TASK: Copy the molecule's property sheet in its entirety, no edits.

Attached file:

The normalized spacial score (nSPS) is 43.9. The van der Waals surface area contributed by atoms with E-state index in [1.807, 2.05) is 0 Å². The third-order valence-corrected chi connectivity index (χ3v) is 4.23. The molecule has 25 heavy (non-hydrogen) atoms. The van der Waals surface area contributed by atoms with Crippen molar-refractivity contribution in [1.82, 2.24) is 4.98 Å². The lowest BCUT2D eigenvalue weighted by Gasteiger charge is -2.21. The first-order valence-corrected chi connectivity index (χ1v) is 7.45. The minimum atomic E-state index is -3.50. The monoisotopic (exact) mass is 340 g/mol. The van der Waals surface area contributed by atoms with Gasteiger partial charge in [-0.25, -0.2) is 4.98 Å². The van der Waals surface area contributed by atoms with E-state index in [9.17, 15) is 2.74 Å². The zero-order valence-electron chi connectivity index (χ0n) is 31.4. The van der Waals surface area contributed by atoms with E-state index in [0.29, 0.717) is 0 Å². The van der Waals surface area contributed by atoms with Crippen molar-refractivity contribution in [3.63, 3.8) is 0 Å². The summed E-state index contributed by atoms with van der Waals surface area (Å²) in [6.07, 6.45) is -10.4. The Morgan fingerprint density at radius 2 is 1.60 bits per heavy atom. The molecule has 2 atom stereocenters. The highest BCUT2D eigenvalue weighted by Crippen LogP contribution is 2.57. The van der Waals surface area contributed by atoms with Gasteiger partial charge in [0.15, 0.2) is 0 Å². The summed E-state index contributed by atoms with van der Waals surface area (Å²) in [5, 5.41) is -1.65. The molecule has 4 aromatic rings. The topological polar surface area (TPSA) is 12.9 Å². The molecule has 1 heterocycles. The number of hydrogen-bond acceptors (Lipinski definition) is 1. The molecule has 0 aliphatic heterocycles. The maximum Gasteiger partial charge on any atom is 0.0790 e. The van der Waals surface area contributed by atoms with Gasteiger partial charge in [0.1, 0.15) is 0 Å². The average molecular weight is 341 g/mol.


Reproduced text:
The normalized spacial score (nSPS) is 43.9. The van der Waals surface area contributed by atoms with E-state index in [1.807, 2.05) is 0 Å². The third-order valence-corrected chi connectivity index (χ3v) is 4.23. The molecule has 25 heavy (non-hydrogen) atoms. The van der Waals surface area contributed by atoms with Crippen molar-refractivity contribution in [1.82, 2.24) is 4.98 Å². The lowest BCUT2D eigenvalue weighted by Gasteiger charge is -2.21. The first-order valence-corrected chi connectivity index (χ1v) is 7.45. The minimum atomic E-state index is -3.50. The monoisotopic (exact) mass is 340 g/mol. The van der Waals surface area contributed by atoms with Gasteiger partial charge in [-0.25, -0.2) is 4.98 Å². The van der Waals surface area contributed by atoms with E-state index in [9.17, 15) is 2.74 Å². The zero-order valence-electron chi connectivity index (χ0n) is 31.4. The van der Waals surface area contributed by atoms with E-state index in [0.29, 0.717) is 0 Å². The van der Waals surface area contributed by atoms with Crippen molar-refractivity contribution in [3.63, 3.8) is 0 Å². The summed E-state index contributed by atoms with van der Waals surface area (Å²) in [6.07, 6.45) is -10.4. The Morgan fingerprint density at radius 2 is 1.60 bits per heavy atom. The molecule has 2 atom stereocenters. The highest BCUT2D eigenvalue weighted by Crippen LogP contribution is 2.57. The van der Waals surface area contributed by atoms with Gasteiger partial charge in [0.15, 0.2) is 0 Å². The summed E-state index contributed by atoms with van der Waals surface area (Å²) in [5, 5.41) is -1.65. The molecule has 4 aromatic rings. The topological polar surface area (TPSA) is 12.9 Å². The molecule has 1 heterocycles. The number of hydrogen-bond acceptors (Lipinski definition) is 1. The molecule has 0 aliphatic heterocycles. The maximum Gasteiger partial charge on any atom is 0.0790 e. The van der Waals surface area contributed by atoms with Gasteiger partial charge in [0.1, 0.15) is 0 Å². The average molecular weight is 341 g/mol.